Oh yes, it is a bad idea to have all your passwords be the same thing.   If you’re doing that and saving that password in your browser, I personally want to congratulate you on making a huge mistake.  Go into your browser, Now, and delete all those passwords.  In Firefox Click on Tools, Options, then the Security Tab.  Click on the Saved Passwords button and then Remove All, then close.   You also should have the check box next to “Remember Passwords” and “Use a Master Password” unchecked. 

For other browsers, you’re on your own.  I used Firefox almost exclusively.

The benefit of doing things this way is that you are forcing yourself to remember the passwords.  The problem with that method is that you end up gravitating toward a few passwords – like I have.

It sounds paranoid, but that’s basically what “they’re” telling you to do every month.  Every blasted site.  More than 100 in my case.

Well, no time like the present… I’ll get back to you.

LinkedIn, Facebook and the Creepy Factor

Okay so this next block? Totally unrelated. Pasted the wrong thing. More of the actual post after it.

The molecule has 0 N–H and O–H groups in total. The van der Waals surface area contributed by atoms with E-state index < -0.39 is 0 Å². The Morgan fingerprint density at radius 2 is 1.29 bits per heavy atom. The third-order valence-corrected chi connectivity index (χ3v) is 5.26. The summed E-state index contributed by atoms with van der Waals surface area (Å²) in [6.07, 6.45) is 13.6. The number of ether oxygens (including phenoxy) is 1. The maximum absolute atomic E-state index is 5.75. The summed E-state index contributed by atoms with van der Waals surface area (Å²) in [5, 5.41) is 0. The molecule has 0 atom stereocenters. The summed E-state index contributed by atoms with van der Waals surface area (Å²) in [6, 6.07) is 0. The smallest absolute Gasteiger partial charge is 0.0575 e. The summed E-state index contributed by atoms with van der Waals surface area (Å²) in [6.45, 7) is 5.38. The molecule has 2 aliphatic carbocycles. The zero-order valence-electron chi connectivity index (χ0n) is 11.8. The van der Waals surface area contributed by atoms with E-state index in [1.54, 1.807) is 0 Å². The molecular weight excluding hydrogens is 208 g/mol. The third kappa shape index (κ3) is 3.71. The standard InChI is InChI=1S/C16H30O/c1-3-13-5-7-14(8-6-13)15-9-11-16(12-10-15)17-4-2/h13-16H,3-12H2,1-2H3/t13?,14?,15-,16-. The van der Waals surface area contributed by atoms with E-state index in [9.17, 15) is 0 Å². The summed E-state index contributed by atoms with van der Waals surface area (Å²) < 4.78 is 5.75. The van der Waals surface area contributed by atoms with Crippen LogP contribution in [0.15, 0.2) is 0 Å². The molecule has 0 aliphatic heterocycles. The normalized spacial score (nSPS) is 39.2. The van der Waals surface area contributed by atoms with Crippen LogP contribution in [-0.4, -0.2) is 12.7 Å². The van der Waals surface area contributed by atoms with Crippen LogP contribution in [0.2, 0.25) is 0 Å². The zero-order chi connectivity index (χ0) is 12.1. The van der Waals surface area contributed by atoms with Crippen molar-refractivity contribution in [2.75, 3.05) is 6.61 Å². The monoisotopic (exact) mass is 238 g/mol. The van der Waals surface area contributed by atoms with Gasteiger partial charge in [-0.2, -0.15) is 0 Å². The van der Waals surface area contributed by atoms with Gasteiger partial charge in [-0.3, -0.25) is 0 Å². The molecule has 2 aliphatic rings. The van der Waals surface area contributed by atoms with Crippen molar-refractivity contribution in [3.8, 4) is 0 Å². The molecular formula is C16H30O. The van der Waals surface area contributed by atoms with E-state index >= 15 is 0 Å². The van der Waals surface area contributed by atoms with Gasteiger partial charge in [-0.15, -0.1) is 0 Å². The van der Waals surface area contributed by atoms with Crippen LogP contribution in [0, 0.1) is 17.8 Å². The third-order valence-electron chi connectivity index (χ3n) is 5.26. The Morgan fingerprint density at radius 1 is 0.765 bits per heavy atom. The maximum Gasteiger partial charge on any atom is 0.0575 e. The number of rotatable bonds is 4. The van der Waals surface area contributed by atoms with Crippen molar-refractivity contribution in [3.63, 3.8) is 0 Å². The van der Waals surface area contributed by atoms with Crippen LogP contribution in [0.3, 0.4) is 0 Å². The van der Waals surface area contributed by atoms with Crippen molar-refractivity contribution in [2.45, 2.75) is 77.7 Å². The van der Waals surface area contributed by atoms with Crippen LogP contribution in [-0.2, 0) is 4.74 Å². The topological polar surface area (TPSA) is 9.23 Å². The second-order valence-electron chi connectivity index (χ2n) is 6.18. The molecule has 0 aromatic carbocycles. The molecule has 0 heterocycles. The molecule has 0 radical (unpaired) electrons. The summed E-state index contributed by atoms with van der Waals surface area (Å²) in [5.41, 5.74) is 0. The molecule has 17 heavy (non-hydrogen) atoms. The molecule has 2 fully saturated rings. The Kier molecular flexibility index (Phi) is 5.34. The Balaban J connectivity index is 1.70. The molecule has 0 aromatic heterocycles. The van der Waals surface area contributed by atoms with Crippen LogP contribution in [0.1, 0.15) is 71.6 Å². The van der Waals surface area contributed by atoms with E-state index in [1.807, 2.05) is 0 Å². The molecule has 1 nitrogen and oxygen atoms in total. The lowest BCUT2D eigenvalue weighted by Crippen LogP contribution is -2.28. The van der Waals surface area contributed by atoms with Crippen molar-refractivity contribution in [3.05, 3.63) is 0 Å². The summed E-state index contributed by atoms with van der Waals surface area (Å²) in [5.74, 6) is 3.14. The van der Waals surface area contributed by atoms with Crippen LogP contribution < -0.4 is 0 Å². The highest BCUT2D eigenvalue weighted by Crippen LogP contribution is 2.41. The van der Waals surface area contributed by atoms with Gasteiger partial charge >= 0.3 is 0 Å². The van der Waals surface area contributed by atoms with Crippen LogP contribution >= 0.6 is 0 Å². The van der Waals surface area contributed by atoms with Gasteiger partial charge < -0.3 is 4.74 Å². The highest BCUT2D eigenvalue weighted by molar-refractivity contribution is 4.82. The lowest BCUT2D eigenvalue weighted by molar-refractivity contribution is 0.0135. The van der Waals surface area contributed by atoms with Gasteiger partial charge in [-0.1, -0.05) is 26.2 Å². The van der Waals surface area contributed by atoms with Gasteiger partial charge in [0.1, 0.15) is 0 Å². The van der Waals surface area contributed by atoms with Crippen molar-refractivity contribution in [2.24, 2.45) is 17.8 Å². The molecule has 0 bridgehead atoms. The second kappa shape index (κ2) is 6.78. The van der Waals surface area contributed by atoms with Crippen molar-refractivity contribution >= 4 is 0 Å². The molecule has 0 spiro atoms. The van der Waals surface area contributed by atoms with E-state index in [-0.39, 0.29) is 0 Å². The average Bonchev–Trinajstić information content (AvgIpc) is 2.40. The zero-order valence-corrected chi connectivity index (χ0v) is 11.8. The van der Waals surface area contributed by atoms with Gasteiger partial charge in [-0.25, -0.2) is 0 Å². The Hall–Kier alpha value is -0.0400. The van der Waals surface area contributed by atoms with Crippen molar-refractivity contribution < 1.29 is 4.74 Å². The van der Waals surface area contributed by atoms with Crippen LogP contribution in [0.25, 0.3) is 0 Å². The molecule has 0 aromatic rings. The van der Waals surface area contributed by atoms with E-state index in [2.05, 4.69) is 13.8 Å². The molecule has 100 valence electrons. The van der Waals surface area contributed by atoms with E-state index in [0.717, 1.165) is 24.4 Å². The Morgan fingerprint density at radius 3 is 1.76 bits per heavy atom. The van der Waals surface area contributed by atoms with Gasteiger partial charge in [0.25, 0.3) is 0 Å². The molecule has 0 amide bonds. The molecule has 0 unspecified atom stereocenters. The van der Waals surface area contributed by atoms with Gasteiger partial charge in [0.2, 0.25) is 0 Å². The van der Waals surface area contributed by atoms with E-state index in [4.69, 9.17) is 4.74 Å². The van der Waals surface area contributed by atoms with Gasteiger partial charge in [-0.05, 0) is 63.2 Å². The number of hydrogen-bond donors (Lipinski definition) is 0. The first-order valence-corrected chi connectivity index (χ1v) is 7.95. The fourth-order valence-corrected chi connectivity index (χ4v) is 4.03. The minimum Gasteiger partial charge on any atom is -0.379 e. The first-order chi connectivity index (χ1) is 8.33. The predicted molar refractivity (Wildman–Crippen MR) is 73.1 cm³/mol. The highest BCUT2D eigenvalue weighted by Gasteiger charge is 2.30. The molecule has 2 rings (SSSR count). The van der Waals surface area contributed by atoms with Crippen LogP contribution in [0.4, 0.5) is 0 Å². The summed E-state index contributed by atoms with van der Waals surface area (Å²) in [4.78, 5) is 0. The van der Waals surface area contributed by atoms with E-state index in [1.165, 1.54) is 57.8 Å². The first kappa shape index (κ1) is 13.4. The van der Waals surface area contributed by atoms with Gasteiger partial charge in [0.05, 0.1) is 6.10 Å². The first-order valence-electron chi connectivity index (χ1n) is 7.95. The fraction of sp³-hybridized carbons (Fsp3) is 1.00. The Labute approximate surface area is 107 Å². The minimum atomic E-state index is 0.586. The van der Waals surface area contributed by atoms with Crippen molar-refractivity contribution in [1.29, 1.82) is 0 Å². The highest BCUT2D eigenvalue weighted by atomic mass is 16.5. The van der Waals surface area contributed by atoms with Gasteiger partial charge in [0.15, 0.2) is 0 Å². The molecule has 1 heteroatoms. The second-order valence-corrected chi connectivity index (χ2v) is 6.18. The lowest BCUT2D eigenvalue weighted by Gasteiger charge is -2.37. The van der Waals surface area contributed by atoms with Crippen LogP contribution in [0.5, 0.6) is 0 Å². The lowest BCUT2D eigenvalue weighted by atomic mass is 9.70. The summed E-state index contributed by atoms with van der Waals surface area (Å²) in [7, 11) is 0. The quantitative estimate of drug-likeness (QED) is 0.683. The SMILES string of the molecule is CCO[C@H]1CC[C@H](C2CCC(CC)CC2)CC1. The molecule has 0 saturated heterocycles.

Today I was amused by a bit of LinkedIn email. 

Going through the morning online work, I spotted a piece of email from LinkedIn.  Most of us are familiar with Facebook by now.  Consider LinkedIn a Facebook for the Professional Set.  If you have a career instead of a job, you need to be on there.  The account that I use on there could be more effectively used, I am somewhat low on contacts.   Since I’m so busy maintaining the presence of Wilton Manors Main Street on Facebook and their Blog and watching over that of New Divine Mercy Church on Facebook, their Blog, as well as my own blog here, I tend to take a passive outlook.   If someone spots me, friends me, I accept, smile at the “good thoughts” and move on with a new relationship.

I don’t usually search for people unless there is a reason.  Once I found a whole wing of the family in Nebraska and another in Washington State, as well as being told of a branch that moved to Saskatchewan and set down roots.

This particular email was asking me if I knew some people.  Specifically it was the Mayor of Wilton Manors and one of the Commissioners.  Yep!  I know them both, but since I don’t tend to “bother” people without a good reason I chuckled and deleted the email. 

We’re all busy, right?  Why bother people…

That got me thinking about the ability to use social media for online stalking.  If the software knew that I should know the Mayor and the Commissioner and was right, what else does this online database know about us.